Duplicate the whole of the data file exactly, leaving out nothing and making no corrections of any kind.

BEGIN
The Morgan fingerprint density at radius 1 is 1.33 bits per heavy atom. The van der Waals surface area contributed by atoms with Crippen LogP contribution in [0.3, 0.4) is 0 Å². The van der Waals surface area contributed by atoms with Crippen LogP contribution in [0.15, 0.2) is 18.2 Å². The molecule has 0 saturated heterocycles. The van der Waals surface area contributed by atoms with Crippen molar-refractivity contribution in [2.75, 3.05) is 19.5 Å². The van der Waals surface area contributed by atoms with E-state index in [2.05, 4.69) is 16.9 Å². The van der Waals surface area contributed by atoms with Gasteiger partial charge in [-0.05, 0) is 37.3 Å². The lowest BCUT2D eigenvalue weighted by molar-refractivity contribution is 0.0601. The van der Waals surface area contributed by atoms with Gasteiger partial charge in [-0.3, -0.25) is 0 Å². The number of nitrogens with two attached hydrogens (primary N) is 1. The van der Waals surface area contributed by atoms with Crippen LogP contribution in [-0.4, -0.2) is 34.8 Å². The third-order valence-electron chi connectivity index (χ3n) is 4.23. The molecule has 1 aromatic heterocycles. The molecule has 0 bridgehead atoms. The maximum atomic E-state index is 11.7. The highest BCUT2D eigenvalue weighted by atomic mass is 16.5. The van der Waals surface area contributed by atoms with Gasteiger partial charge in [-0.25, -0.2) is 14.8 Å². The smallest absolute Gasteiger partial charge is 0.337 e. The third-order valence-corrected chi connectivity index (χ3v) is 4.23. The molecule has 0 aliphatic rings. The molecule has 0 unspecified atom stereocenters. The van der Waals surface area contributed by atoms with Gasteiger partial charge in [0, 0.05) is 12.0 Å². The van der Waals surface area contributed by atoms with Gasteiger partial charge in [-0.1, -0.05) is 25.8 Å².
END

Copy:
The Morgan fingerprint density at radius 1 is 1.33 bits per heavy atom. The van der Waals surface area contributed by atoms with Crippen LogP contribution in [0.3, 0.4) is 0 Å². The van der Waals surface area contributed by atoms with Crippen LogP contribution in [0.15, 0.2) is 18.2 Å². The molecule has 0 saturated heterocycles. The van der Waals surface area contributed by atoms with Crippen molar-refractivity contribution in [2.75, 3.05) is 19.5 Å². The van der Waals surface area contributed by atoms with E-state index in [2.05, 4.69) is 16.9 Å². The van der Waals surface area contributed by atoms with Gasteiger partial charge in [-0.05, 0) is 37.3 Å². The lowest BCUT2D eigenvalue weighted by molar-refractivity contribution is 0.0601. The van der Waals surface area contributed by atoms with Gasteiger partial charge in [-0.3, -0.25) is 0 Å². The number of nitrogens with two attached hydrogens (primary N) is 1. The van der Waals surface area contributed by atoms with Crippen LogP contribution in [-0.4, -0.2) is 34.8 Å². The third-order valence-electron chi connectivity index (χ3n) is 4.23. The molecule has 1 aromatic heterocycles. The molecule has 0 bridgehead atoms. The maximum atomic E-state index is 11.7. The highest BCUT2D eigenvalue weighted by atomic mass is 16.5. The van der Waals surface area contributed by atoms with Gasteiger partial charge in [-0.25, -0.2) is 14.8 Å². The smallest absolute Gasteiger partial charge is 0.337 e. The third-order valence-corrected chi connectivity index (χ3v) is 4.23. The molecule has 0 aliphatic rings. The molecule has 0 unspecified atom stereocenters. The van der Waals surface area contributed by atoms with Gasteiger partial charge in [0, 0.05) is 12.0 Å². The van der Waals surface area contributed by atoms with Gasteiger partial charge in [-0.1, -0.05) is 25.8 Å².